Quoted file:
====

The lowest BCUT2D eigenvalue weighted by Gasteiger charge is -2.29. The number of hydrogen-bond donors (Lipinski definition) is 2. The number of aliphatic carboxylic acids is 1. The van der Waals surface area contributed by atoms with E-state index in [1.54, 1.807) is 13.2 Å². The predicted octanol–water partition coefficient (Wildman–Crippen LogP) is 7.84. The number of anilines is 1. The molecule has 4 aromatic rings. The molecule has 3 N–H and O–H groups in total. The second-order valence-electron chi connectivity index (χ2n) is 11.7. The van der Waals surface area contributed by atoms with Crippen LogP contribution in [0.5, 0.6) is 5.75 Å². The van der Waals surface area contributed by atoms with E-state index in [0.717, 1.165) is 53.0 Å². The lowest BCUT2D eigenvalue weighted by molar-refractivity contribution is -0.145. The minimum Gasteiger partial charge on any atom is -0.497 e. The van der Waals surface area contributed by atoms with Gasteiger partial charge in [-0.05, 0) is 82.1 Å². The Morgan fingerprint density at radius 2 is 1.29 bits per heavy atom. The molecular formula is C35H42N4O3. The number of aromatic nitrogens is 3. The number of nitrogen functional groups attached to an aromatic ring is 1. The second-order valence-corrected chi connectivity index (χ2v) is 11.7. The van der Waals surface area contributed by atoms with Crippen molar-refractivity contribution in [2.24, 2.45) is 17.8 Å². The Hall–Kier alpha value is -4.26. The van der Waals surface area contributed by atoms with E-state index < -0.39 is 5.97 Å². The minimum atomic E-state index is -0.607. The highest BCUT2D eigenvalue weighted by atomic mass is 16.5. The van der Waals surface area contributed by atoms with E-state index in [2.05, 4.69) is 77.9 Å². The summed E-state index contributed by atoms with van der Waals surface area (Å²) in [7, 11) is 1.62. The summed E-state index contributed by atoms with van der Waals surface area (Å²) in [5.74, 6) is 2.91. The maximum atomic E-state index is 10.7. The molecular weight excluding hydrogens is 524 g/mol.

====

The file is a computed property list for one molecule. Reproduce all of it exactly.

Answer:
The lowest BCUT2D eigenvalue weighted by Gasteiger charge is -2.29. The number of hydrogen-bond donors (Lipinski definition) is 2. The number of aliphatic carboxylic acids is 1. The van der Waals surface area contributed by atoms with E-state index in [1.54, 1.807) is 13.2 Å². The predicted octanol–water partition coefficient (Wildman–Crippen LogP) is 7.84. The number of anilines is 1. The molecule has 4 aromatic rings. The molecule has 3 N–H and O–H groups in total. The second-order valence-electron chi connectivity index (χ2n) is 11.7. The van der Waals surface area contributed by atoms with Crippen LogP contribution in [0.5, 0.6) is 5.75 Å². The van der Waals surface area contributed by atoms with E-state index in [0.717, 1.165) is 53.0 Å². The lowest BCUT2D eigenvalue weighted by molar-refractivity contribution is -0.145. The minimum Gasteiger partial charge on any atom is -0.497 e. The van der Waals surface area contributed by atoms with Gasteiger partial charge in [-0.05, 0) is 82.1 Å². The Morgan fingerprint density at radius 2 is 1.29 bits per heavy atom. The molecular formula is C35H42N4O3. The number of aromatic nitrogens is 3. The number of nitrogen functional groups attached to an aromatic ring is 1. The second-order valence-corrected chi connectivity index (χ2v) is 11.7. The van der Waals surface area contributed by atoms with Crippen molar-refractivity contribution in [2.24, 2.45) is 17.8 Å². The Hall–Kier alpha value is -4.26. The van der Waals surface area contributed by atoms with E-state index < -0.39 is 5.97 Å². The minimum atomic E-state index is -0.607. The highest BCUT2D eigenvalue weighted by atomic mass is 16.5. The van der Waals surface area contributed by atoms with E-state index in [2.05, 4.69) is 77.9 Å². The summed E-state index contributed by atoms with van der Waals surface area (Å²) in [7, 11) is 1.62. The summed E-state index contributed by atoms with van der Waals surface area (Å²) in [5.74, 6) is 2.91. The maximum atomic E-state index is 10.7. The molecular weight excluding hydrogens is 524 g/mol.